Darling promises £1.7bn to fight child poverty

The government will invest £1.7bn over two years to take 250,000 more children out of poverty

More parents will be helped into work from 2009 in a bid to help eradicate child poverty in Britain by 2020, the chancellor said today.

The government will invest £765m next year and a further £950m the following year to take 250,000 more children out of poverty, Darling said in his budget statement to the Commons.

He said this would enable Labour to keep to its target of halving child poverty by 2010.

"Even in today's difficult and uncertain times, we are determined that we will not be diverted from our long-term aim - to equip our country for the challenges of the future, confront climate change and to end child poverty in this generation," he said.

Ministers define the child poverty target as ensuring no children live in a household earning less than 60% of national mean income, before housing costs.

Darling sought to reassure welfare campaigners that the government has the funds to meet its pledge of abolishing child poverty by 2020 and of reaching an interim 2010 milestone of halving child poverty.

He stressed the need to get more parents into work if the targets are to be met.

Child benefit payments for a first child will increase to £20 a week from April 2009, Darling said, a year earlier than planned.

A family with two children earning up to £28,000 a year will be £130 a year better off, he added.

To encourage parents into work the rules on housing and council tax benefit will change from October 2009, so families will be better off in work than on benefits.

"In such a tight spending round it is reassuring to see the government is still serious about lifting children out of poverty," said Hilary Fisher, director of the Campaign to End Child Poverty.

"Today's measures will not on their own hit the crucial target of halving child poverty by 2010, but they are an encouraging and important step forward.

"We will increase the pressure on the government this year to keep its child poverty promise."

Liberal Democrat shadow work and pensions secretary, Danny Alexander, condemned the chancellor's package as "a budget designed to appease the rich".

"This budget will be remembered as the day the government abandoned its target to halve child poverty," he said.

"By investing less than a third of what is necessary to halve child poverty, the government has effectively given up on its 2010 target.

"Children in the poorest families will have to wait until next year for even the small scale and highly complex changes announced today to take effect."

Tackling fuel poverty

Darling also announced plans to tackle fuel poverty after recent hikes in energy prices.

Energy companies will be forced to triple the amount they spend each year on helping low-income households with their fuel bills.

At the moment, energy companies spend £50m on social tariffs - special rates for disadvantaged customers - but the chancellor said he was prepared to legislate to ensure this increases to £150m in the years ahead.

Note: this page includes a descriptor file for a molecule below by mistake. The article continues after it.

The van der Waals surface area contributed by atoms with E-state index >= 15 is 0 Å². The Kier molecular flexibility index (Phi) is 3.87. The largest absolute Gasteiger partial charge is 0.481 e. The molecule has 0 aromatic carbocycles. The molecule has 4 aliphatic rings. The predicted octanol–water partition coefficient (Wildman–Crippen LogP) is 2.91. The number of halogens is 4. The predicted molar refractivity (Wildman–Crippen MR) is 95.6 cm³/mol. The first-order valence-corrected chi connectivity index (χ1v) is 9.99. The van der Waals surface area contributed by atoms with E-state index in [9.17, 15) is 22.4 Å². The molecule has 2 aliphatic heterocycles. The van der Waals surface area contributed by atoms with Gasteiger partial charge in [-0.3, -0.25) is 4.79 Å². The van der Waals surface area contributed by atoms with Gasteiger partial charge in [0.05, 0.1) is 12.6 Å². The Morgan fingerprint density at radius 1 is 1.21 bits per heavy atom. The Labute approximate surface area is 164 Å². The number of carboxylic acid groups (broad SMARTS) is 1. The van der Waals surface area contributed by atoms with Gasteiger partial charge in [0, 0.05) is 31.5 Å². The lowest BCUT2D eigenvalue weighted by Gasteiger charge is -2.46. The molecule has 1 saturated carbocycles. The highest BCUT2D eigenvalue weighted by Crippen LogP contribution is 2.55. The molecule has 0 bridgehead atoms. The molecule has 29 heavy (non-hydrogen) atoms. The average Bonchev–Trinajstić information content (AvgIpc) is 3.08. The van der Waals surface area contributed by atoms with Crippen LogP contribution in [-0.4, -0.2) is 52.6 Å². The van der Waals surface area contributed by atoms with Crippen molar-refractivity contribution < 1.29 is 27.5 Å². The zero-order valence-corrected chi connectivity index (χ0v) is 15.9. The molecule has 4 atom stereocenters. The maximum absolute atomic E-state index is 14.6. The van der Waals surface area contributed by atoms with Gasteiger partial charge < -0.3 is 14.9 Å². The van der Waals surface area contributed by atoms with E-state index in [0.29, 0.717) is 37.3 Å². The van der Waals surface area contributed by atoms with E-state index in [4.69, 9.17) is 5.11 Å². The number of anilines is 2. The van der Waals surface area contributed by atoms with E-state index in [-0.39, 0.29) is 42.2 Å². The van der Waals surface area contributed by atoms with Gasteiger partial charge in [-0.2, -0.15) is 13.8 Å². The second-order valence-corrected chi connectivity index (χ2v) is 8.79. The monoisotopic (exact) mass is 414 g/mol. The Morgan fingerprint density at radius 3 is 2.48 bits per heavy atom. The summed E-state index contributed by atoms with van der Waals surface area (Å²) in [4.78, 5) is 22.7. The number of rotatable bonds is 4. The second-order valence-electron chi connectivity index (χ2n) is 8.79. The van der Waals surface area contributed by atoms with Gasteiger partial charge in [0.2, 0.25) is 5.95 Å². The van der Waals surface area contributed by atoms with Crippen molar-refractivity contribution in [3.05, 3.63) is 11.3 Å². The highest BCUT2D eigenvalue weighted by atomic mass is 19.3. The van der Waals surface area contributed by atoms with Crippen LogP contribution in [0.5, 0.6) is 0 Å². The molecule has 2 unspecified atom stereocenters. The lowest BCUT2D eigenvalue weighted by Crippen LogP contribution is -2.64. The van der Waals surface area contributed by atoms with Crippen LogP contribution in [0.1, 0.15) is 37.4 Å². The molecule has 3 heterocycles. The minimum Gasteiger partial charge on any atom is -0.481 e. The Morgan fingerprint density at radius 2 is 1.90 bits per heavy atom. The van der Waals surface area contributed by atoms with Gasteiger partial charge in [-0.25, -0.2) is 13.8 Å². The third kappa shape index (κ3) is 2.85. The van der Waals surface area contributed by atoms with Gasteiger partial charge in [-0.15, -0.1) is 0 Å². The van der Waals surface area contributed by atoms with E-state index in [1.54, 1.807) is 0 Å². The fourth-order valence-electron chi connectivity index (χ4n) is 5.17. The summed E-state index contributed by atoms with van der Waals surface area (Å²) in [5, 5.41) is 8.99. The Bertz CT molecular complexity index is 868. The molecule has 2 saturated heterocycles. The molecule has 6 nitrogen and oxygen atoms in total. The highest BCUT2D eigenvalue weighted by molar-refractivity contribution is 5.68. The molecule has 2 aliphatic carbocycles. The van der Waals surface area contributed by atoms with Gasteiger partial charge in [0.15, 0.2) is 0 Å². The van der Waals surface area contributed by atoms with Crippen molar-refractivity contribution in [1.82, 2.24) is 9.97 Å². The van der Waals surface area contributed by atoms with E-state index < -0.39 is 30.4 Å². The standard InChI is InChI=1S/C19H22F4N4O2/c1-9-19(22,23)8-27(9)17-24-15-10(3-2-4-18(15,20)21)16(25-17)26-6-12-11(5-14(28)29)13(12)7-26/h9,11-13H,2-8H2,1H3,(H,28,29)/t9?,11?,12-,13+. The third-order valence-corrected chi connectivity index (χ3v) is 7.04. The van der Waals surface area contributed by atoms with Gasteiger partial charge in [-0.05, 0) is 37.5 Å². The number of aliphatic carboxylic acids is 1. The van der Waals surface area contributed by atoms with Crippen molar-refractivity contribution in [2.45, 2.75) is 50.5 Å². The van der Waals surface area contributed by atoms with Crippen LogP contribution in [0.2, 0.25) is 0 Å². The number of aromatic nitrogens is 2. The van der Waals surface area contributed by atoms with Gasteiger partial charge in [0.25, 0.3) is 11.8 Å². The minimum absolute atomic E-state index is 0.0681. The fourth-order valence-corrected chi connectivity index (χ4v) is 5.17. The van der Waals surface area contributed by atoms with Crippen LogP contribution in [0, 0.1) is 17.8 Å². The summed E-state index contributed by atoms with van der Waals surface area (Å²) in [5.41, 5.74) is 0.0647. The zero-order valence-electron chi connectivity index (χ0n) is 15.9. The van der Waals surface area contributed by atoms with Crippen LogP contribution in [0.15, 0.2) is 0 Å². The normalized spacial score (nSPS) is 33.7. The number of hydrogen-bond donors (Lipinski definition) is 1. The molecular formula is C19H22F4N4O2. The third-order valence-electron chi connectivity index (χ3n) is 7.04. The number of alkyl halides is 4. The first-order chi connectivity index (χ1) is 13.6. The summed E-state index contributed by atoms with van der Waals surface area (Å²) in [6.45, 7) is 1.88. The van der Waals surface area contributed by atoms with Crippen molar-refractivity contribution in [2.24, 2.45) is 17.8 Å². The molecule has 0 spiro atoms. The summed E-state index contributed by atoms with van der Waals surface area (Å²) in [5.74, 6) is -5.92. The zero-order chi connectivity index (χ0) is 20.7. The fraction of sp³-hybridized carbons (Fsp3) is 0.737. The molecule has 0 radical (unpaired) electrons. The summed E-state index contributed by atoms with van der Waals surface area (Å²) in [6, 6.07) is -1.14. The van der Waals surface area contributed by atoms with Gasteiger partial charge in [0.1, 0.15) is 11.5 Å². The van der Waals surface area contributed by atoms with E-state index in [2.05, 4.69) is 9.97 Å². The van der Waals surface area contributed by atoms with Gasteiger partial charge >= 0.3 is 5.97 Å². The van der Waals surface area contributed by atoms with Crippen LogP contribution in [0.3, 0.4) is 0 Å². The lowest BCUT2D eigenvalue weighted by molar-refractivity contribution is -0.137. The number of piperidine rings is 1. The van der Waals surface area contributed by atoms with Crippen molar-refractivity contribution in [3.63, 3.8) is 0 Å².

A recent report from Energywatch revealed that Britain's energy companies are spending an average of less than 0.5% of their turnover on assisting the rising number of households who are in fuel poverty.

Social energy tariffs reach just 7% of those affected.

The chancellor said the 5 million customers on prepay meters needed to be given a "fair deal", and that energy companies would have to increase their support for these vulnerable customers.
Dave Prentis, general Secretary of public sector union Unison, said the measures on furl poverty didn't go far enough.

"Reducing charges for people using pre-payment meters is only a partial solution to fuel poverty," he said.

"The chancellor should have gone ahead with a windfall tax on the outrageous profits announced by energy companies to help fund the fight against fuel poverty."

Prentis did welcome the announcement that pensioners will receive more help with their fuel bills.

The chancellor said the winter fuel announce for the over 60s will increase this year from £200 to £250, while that for the over 80s will increase from £300 to £400. This will leave 9 million pensioner households better off, he said.

However, the charity Help the Aged said more should be done to help struggling pensioners.

Spokesman Mervyn Kohler said: "It is a badge of shame that Alistair Darling has not taken more decisive action to combat the evils of fuel poverty.

"The one-off increase in the winter fuel payment is nothing more than a sticking plaster which will fail to help pensioners over the long term.

"Older people need far more than gestures while energy prices spiral ever upwards."

Adam Scorer, campaigns director at Energywatch, welcomed the announcement on fuel poverty, but said the devil would be in the detail.

"Identifying the targets [social tariffs and prepayment meters] is
important, but to 'equip Britain for the times ahead' requires a
coherent strategy and determined action.

"We haven't seen much detail on that action will be."

Keyworkers struggling to afford a property were also given a boost.

The government announced that its HomeBuy shared ownership scheme would be replaced with one which offers loan amounts of up to 50% of the value of a home to qualified buyers.

At the moment those eligible for HomeBuy have to afford 75% of the price of a property.

Thames Valley Housing, which manages over 6,000 homes for rent and shared ownership, said it will be participating in the new version of the scheme.


Lisa Bachelor and Katie Allen

The GuardianTramp

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